I hear what your saying. I’ve

#208508
AvatarJoseph
Participant

I hear what your saying. I've got a T3i, which has the same image sensor as the 60D and the 7d. People think a more expensive camera equals better end product. But that's not it at all. It's how you shoot your video and how you deal with it in post.

 

I recently worked as 2nd camera on a short film that used a RED as thier primary camera. I asked the director and DP how my stuff compared and they said it was really good. No problem cutting the two together.

 

I do have to say that I do shoot in 1080, though. Not that you're ever going to tell on a computer screen… or really hardly any screen for that matter. But it does allow me to reframe in post if needed, or add a zoom, pan, etc, without dropping under 720. But yeah… that's the only real reason you NEED to shoot 1080.

 

Here's a fun calculator you might show clients to put things in perspective.

 

http://myhometheater.homestead.com/viewingdistancecalculator.html

 

It shows that for the 40" 1080p TV that I have, I have to be 5.3 feet from the screen to take advantage of the higher resolution due to the limitations of the human eye (visual acuity.) Since my eyes are 9' away from my TV while sitting on my couch (and my eyes aren't quite 20/20 anymore) it really doesn't matter whether I'm watching 1080 or 720. Most television is broadcast in 720 anyway since it requies less bandwidth.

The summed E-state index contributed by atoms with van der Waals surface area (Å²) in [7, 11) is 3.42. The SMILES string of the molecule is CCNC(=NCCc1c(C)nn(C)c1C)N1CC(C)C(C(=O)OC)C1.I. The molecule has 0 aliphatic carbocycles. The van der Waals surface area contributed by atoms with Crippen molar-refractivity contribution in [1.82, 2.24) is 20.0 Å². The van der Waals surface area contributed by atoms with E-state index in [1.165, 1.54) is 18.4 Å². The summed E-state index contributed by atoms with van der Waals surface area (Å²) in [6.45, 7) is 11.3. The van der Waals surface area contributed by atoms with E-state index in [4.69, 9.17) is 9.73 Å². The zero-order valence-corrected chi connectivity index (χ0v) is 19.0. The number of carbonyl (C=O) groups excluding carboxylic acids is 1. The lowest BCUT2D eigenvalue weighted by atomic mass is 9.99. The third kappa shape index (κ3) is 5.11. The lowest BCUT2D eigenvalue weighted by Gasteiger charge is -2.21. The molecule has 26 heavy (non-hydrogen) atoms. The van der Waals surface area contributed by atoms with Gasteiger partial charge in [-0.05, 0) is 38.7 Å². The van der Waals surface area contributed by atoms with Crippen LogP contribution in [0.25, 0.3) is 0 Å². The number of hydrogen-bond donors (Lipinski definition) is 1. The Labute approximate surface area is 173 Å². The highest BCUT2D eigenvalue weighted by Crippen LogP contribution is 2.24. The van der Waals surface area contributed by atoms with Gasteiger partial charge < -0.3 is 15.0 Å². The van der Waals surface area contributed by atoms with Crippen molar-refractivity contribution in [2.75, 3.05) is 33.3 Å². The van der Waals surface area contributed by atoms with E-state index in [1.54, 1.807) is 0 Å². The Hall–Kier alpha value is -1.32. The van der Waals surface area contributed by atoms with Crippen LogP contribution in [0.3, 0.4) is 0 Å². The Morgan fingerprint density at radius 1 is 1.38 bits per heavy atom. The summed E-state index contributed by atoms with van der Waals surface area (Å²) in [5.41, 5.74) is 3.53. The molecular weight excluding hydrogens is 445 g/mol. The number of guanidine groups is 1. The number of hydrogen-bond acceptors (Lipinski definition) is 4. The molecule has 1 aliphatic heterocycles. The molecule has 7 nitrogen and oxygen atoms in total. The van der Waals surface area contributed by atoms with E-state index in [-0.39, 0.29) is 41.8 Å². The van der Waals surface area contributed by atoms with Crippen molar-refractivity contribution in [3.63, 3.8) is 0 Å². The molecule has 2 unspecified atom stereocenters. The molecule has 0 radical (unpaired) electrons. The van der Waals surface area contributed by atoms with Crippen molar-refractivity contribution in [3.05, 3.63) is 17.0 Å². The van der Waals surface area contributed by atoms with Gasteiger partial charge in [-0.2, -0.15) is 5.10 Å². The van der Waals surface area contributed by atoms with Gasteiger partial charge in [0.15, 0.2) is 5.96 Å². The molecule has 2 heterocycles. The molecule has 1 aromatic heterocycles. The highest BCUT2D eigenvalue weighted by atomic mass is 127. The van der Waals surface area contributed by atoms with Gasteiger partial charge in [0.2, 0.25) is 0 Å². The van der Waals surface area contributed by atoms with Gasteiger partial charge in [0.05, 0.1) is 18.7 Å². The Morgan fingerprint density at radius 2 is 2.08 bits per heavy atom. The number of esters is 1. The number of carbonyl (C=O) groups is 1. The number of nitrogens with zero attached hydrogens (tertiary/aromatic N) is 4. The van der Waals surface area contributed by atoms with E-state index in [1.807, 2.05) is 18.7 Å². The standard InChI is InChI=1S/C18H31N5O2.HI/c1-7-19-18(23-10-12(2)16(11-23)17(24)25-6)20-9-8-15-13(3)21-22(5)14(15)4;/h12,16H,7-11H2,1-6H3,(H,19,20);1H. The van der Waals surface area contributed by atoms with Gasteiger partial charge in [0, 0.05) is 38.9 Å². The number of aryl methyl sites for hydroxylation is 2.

Contrast is a far more important factor than resolution. Just compare an old LCD projector to a new DLP projector at the same resolution and you'll see a massive picture improvement in the DLP with higher contrast.

 

If the end product is only going online, then there's even less reason to shoot in 1080. Ask them how often they sit at a 1080p screen and watch streamed video at 1080 and if they do, how often it freezes, drops frames or loses synch with the audio. I watch most stuff online at 720 or 480 because it plays smoother and looks just as good.

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